Choosing which secure messaging software to use can be difficult. Fortunately, a recently released document purportedly written by the FBI’s Science and Technology Branch and Operational Technology Division makes it simple to discover what types of information different services can supply in response to requests for user data.
According to Rolling Stone, the leaked document was produced on January 7. It’s called “Lawful Access,” and it describes “FBl’s Ability to Legally Access Secure Messaging App Content and Metadata,” according to the header. The document is unclassified, but it is labeled “For Official Use Only” and “Law Enforcement Sensitive” on different occasions. “The FBI’s ability to legally access secure content on leading messaging services as of November 2020 is represented here, including details on accessible information based on the applicable legal process,” it states. “With the exception of WhatsApp, the return data provided by the companies listed below are essentially logs of latent data that are provided to law enforcement in a non-real-time manner and may influence investigations due to delivery delays.” Some of the information in the document isn’t very revelatory. It was already common knowledge that Apple could supply law enforcement with full texts sent via iMessage if those communications were saved up to iCloud, and that many services can gather metadata even if they can’t disclose the contents of a message.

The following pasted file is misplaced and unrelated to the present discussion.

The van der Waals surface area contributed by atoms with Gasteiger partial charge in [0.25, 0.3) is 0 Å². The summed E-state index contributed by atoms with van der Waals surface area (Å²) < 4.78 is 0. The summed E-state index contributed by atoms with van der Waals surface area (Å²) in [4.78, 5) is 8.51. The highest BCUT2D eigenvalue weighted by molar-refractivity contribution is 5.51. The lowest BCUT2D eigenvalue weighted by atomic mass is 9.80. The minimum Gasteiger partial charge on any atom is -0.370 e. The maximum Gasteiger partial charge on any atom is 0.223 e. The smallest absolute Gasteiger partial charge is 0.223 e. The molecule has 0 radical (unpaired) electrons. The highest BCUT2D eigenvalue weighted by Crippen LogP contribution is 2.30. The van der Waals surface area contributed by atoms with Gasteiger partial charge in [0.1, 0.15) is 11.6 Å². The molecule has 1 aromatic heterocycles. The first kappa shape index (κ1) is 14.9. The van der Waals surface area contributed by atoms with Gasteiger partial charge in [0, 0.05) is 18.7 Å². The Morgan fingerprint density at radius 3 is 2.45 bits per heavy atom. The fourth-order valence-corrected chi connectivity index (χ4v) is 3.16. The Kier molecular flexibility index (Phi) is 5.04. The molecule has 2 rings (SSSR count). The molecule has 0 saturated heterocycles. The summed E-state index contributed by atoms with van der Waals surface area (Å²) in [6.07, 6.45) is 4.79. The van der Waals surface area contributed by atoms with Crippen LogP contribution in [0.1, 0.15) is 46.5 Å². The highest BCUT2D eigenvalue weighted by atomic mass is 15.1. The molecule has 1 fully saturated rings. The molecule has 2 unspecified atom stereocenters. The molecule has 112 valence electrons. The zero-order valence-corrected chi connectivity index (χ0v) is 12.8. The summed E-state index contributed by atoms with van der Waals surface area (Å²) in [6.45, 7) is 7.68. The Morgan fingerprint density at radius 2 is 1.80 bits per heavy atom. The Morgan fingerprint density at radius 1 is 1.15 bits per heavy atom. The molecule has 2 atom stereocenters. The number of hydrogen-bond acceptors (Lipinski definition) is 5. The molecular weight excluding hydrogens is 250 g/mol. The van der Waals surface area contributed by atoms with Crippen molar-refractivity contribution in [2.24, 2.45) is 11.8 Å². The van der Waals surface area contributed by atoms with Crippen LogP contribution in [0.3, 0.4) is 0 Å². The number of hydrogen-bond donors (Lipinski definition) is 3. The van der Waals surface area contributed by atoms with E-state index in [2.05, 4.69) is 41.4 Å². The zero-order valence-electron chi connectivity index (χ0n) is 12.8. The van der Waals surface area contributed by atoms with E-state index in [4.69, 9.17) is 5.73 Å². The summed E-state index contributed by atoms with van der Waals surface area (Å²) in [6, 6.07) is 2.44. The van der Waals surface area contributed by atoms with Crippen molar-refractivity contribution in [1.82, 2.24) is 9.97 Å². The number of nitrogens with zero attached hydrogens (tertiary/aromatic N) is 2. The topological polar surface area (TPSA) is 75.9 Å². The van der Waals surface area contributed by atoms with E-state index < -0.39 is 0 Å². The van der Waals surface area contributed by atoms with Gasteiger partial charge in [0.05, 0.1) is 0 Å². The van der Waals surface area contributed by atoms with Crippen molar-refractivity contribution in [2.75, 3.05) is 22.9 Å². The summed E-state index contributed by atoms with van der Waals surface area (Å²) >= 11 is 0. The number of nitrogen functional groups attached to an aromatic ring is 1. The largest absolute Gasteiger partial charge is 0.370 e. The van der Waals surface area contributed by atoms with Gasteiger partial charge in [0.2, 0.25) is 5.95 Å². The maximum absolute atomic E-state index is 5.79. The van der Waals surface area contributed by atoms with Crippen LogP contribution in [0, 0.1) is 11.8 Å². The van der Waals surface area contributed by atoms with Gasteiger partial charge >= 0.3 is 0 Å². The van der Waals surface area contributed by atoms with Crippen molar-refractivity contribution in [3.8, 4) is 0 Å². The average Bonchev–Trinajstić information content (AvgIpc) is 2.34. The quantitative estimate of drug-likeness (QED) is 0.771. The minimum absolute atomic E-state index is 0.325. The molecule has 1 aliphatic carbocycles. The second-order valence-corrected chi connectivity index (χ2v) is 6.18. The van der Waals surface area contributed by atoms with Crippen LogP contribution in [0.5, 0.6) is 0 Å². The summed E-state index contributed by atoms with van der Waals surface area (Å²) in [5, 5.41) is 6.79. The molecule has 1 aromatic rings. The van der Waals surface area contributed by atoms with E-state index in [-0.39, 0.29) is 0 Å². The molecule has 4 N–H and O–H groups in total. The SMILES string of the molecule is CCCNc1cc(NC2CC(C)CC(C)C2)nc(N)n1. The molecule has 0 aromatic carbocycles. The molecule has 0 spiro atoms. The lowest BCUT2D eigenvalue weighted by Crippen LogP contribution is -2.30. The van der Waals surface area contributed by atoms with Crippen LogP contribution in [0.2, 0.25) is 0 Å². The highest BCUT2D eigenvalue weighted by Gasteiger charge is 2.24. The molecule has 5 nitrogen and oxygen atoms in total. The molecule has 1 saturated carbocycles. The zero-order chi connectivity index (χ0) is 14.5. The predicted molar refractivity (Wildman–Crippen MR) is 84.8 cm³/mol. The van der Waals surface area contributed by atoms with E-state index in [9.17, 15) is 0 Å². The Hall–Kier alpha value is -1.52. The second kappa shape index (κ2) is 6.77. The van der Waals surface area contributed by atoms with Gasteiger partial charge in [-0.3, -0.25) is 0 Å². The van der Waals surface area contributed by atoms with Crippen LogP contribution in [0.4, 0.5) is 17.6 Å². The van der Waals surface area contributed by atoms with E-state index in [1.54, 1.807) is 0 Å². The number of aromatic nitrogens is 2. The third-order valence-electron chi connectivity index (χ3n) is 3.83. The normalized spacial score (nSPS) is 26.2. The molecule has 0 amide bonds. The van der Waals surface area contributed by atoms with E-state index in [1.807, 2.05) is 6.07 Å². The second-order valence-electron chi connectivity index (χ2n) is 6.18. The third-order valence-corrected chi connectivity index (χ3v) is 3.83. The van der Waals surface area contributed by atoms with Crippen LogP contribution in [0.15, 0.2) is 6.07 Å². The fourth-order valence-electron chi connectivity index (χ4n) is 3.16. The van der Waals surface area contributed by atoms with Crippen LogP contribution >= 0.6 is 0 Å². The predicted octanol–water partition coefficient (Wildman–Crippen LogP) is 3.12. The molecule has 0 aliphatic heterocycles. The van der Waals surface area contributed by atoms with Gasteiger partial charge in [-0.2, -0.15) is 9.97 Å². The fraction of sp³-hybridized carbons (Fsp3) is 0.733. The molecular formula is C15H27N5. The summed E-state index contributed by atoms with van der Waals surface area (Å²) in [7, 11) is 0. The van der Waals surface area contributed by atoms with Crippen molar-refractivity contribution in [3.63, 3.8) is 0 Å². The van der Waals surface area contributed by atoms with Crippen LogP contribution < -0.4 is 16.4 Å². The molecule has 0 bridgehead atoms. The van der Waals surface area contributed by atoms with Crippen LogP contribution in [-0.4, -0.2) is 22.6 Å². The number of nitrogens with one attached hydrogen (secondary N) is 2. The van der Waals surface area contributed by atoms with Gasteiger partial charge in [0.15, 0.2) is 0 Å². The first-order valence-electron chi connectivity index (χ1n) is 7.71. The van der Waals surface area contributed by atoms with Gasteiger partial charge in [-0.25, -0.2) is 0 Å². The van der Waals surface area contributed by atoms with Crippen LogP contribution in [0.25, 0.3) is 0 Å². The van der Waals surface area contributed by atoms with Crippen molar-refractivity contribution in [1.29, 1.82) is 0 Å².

The document’s specificity is new, as is the FBI’s revelation that WhatsApp is the only popular secure messaging software that responds to law enforcement demands in near-real-time.
According to the document:
- Content of Message: Limited*
- Subpoena: This can be used to create a simple subscriber record.
- Subpoenas must be returned, as well as information such as barred users, according to a court order.
- Address book connections and WhatsApp users who have the target in their address book contacts are provided with a search warrant.
- Each message’s source and destination are provided in the Pen Register, which is sent every 15 minutes.
“If the target is using an iPhone and iCloud backups are enabled, iCloud returns may contain WhatsApp data to include message content,” according to the footnote on the “limited” message content field. (The need for that workaround should be avoided thanks to WhatsApp’s end-to-end encrypted backups, which were introduced after this paper was written.)
“We thoroughly analyze, validate, and react to law-enforcement requests based on applicable legislation,” WhatsApp told, “and are transparent about this on our website and in frequent transparency reports.” The document also “illustrates what we’ve been saying — that law enforcement doesn’t need to crack end-to-end encryption to successfully investigate crimes,” according to the company, which also acknowledged that it provides near-real-time data in response to pen register requests. Some people believe that having end-to-end encrypted communications is sufficient protection, and that the amount of metadata sent to law enforcement is irrelevant. However, those who wish to keep their information secret, such as journalists who don’t want to reveal their sources, now have a greater understanding of the metadata that these apps can share with the FBI.